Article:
Nagelkerkes R square
This is an adapted version of the R2 (coefficient of determination) that can be used in logistic regression. It approximates the proportion of the total variance in the data that the model accounts for (ranging from 0 to 1). It is produced by SPSS output when performing a logistic regression.
Luckily, for our purposes at least, you do not need to know much about the natural logarithm (log). It is basically the logarithm to the base 'e' (2.718 to 3 d.p., a number of mathematical significance, like Pi). It has very useful properties for the purpose of logistic regression. See LGR module 4.2-4.4.
It looks like this:
Nominal variables are categorical and cannot be placed into any meaningful order. For example, gender and ethnicity may be coded numerically but the numbers do not indicate more or less of any quantity, these values serve only to represent the names of the category (e.g. White British=0, Mixed heritage=1, Indian=2, Pakistani=3 etc.) This can be contrasted with ordinal and continuous variables where the numerical codes do indicate amount of something e.g. on a Likert scale Strongly Agree (5) represents greater agreement with the statement than Strongly Diagree (1).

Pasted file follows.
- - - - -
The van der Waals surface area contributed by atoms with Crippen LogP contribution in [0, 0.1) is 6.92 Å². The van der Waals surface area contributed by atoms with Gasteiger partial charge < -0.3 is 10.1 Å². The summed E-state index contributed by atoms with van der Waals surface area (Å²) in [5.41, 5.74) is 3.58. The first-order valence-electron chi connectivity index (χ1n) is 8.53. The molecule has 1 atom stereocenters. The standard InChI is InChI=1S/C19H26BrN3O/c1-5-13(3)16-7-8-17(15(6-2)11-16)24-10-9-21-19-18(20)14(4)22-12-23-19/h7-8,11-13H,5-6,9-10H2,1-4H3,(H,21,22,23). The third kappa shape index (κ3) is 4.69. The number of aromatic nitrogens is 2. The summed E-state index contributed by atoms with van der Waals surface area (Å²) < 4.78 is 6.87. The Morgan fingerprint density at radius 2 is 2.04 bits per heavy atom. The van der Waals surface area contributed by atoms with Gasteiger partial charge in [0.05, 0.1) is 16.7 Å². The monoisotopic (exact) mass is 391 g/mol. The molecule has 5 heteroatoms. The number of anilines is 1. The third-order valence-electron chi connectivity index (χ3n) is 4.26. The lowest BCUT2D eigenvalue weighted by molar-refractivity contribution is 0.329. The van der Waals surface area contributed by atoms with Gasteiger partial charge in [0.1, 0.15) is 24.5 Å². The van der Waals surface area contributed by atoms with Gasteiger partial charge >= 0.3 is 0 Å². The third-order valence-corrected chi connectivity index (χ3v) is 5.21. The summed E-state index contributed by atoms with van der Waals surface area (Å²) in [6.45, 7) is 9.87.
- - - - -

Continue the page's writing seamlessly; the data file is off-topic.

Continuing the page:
A normal distribution is a distribution of data that clusters around the mean. When presented on a histogram the graph has a peak and a 'bell' shaped appearance. Normally distributed data is known to have specific properties which allow us to make inferences and is therefore very useful for statistical analysis! Many assumptions in regression analysis revolve around 'normality' of data. The histogram below shows an example of normally distributed data:
- This is the opposite of your Alternative hypothesis and therefore states that your prediction is wrong (it usually states that there is no effect or relationship). Your research will aim to gather sufficient evidence to reject this null hypothesis.